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West Penn Power appeals $109 million damage verdict in electrocution

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Monday, Dec. 17, 2012, 12:24 p.m.

West Penn Power Co. has asked a judge to set aside the record $109 million in damages an Allegheny County jury awarded on Dec. 6 to the family of a Hempfield woman who was electrocuted by a downed power line.

In its 21-page appeal, utility company attorneys allege trial Judge Michael A. Della Vecchia permitted Shanin Specter, the attorney for the heirs of Carrie Goretzka, to make unchallenged statements in his closing argument that “appealed to the passions and prejudices of the jury rather than the evidence actually presented at trial.”

The verdict was the highest damage award by a jury in county history.

Carrie Goretzka, 39, died of burn injuries three days after the accident on June 2, 2009, outside the family's West Hempfield Drive home. The lawsuit was filed on behalf of Michael Goretzka, 43, Carrie's husband; their two daughters, Chloe, 8, and Carlie, 6; and Michael's mother, Joann, 69. The Goretzkas' daughters, who were 2 and 4 years old at the time of the incident, and Joann saw Carrie burning beneath the 7,200-volt line.

West Penn Power's attorney, Avrum Levicoff, objects in the appeal to Specter telling jurors that “There are so many outrages here ... there are just so many, it's hard for me to categorize them all.

“Let's start with this: This case never should have been tried. How can they, with a straight face for three and a half weeks, come in here and contest their responsibility for the death of Carrie Goretzka? This is such a moral outrage.” Specter made the statement as part of his closing.

Levicoff maintains in the appeal that the criticism of West Penn's constitutional right to defend itself “was beyond the pale and appealed to the passions and prejudices of the jury.”

Levicoff argues that permitting jurors to view three “gruesome” photographs of Carrie Goretzka's injuries “far exceeded any probative value, thereby prejudicing West Penn.”

Levicoff asked Della Vecchia to throw out the damage award, grant a new trial or reduce the amount of damages.

In a separate matter, the Goretzka family last week asked Della Vecchia to award them interest from the date the lawsuit was filed, which would increase the total damage award to more than $120 million. After listening to evidence presented at the trial, Della Vecchia permitted jurors to add punitive damages against the utility, which is owned by FirstEnergy of Akron, Ohio.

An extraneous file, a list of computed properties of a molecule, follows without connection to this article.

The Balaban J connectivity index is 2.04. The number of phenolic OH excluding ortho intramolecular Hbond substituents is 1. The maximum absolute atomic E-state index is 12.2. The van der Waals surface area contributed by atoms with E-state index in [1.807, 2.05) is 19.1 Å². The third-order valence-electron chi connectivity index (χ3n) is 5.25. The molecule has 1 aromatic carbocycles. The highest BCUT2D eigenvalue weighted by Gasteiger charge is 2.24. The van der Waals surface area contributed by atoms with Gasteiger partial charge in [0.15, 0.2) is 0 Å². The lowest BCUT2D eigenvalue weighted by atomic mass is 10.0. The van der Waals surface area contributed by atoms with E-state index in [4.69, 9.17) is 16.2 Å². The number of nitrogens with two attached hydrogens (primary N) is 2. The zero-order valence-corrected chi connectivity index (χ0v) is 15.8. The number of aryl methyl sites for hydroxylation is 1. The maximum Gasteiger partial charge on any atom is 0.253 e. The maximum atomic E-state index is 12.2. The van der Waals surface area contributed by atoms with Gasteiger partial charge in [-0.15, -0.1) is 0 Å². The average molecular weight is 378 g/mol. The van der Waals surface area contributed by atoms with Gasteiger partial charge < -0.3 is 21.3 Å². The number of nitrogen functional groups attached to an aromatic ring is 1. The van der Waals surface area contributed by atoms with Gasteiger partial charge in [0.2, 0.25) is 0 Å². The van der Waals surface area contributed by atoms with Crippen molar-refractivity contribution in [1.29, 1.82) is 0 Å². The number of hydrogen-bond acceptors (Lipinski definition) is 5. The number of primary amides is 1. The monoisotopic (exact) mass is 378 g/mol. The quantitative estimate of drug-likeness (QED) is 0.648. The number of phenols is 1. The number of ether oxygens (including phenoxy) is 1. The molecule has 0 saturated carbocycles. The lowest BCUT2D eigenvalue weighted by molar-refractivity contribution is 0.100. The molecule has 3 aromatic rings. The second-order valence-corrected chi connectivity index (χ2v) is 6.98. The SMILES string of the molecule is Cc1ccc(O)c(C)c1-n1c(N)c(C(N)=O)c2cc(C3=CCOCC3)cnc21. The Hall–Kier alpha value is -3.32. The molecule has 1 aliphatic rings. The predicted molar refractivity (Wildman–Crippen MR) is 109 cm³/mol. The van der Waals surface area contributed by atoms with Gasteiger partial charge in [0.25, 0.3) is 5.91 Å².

Specter said on Monday that he was not surprised that the utility chose to appeal the verdict.

“It is typical for the losing side in a trial to appeal. West Penn's arguments for a new trial are not meritorious,” Specter said.

Specter took issue with Levicoff's claims in the appeal regarding the Goretzkas' arguments that the utility should have used infrared cameras to detect problems with potential overheated lines.

“Most disturbingly, they've still apparently done nothing to fix their power lines, which are a pressing public safety issue,” Specter said.

Jurors awarded the Goretzkas $48 million in compensatory damages and $61 million in punitive damages after deliberating for slightly more than 90 minutes.

In the appeal, Levicoff describes the compensatory and punitive damage award amounts as “excessive,” but takes special issue at the punitive amount.

“In fact, the award of $61 million in punitive damages amounts to the confiscation of a substantial part of West Penn's net worth. Because the defendant is a public utility, the excessive award, or any award for punitive damages, to a private litigant runs afoul of the Public Utility Code and the Public Utility Commission's charge of balancing the needs of consumers to ensure safe and reliable utility service at reasonable rates,” Levicoff wrote.

Jurors were told during the trial that West Penn Power had $244 million in net assets at the end of the fourth quarter in 2011.

Paul Peirce is a staff writer for Trib Total Media. He can be reached at 724-850-2860 or

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